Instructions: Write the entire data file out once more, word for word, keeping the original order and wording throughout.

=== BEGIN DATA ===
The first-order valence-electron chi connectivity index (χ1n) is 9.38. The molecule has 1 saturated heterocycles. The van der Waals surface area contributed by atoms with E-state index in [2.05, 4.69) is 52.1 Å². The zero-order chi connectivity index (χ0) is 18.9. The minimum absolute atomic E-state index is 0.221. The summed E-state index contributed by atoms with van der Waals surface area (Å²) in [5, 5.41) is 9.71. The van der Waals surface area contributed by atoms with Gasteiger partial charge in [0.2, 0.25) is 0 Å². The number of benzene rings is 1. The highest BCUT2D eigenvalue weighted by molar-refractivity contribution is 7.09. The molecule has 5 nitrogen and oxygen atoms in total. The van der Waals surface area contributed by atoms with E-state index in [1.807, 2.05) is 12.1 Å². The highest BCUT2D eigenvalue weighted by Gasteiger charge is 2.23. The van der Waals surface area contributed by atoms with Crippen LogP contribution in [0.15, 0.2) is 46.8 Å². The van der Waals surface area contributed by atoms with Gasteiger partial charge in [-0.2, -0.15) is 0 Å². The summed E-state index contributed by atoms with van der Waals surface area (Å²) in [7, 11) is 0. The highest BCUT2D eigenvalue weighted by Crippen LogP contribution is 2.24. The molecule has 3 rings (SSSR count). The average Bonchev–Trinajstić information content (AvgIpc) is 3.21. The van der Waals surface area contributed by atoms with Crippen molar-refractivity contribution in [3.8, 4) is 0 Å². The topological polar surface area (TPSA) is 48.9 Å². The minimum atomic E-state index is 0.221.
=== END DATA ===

The first-order valence-electron chi connectivity index (χ1n) is 9.38. The molecule has 1 saturated heterocycles. The van der Waals surface area contributed by atoms with E-state index in [2.05, 4.69) is 52.1 Å². The zero-order chi connectivity index (χ0) is 18.9. The minimum absolute atomic E-state index is 0.221. The summed E-state index contributed by atoms with van der Waals surface area (Å²) in [5, 5.41) is 9.71. The van der Waals surface area contributed by atoms with Gasteiger partial charge in [0.2, 0.25) is 0 Å². The number of benzene rings is 1. The highest BCUT2D eigenvalue weighted by molar-refractivity contribution is 7.09. The molecule has 5 nitrogen and oxygen atoms in total. The van der Waals surface area contributed by atoms with E-state index in [1.807, 2.05) is 12.1 Å². The highest BCUT2D eigenvalue weighted by Gasteiger charge is 2.23. The van der Waals surface area contributed by atoms with Crippen LogP contribution in [0.15, 0.2) is 46.8 Å². The van der Waals surface area contributed by atoms with Gasteiger partial charge in [-0.2, -0.15) is 0 Å². The summed E-state index contributed by atoms with van der Waals surface area (Å²) in [7, 11) is 0. The highest BCUT2D eigenvalue weighted by Crippen LogP contribution is 2.24. The molecule has 3 rings (SSSR count). The average Bonchev–Trinajstić information content (AvgIpc) is 3.21. The van der Waals surface area contributed by atoms with Crippen molar-refractivity contribution in [3.8, 4) is 0 Å². The topological polar surface area (TPSA) is 48.9 Å². The minimum atomic E-state index is 0.221.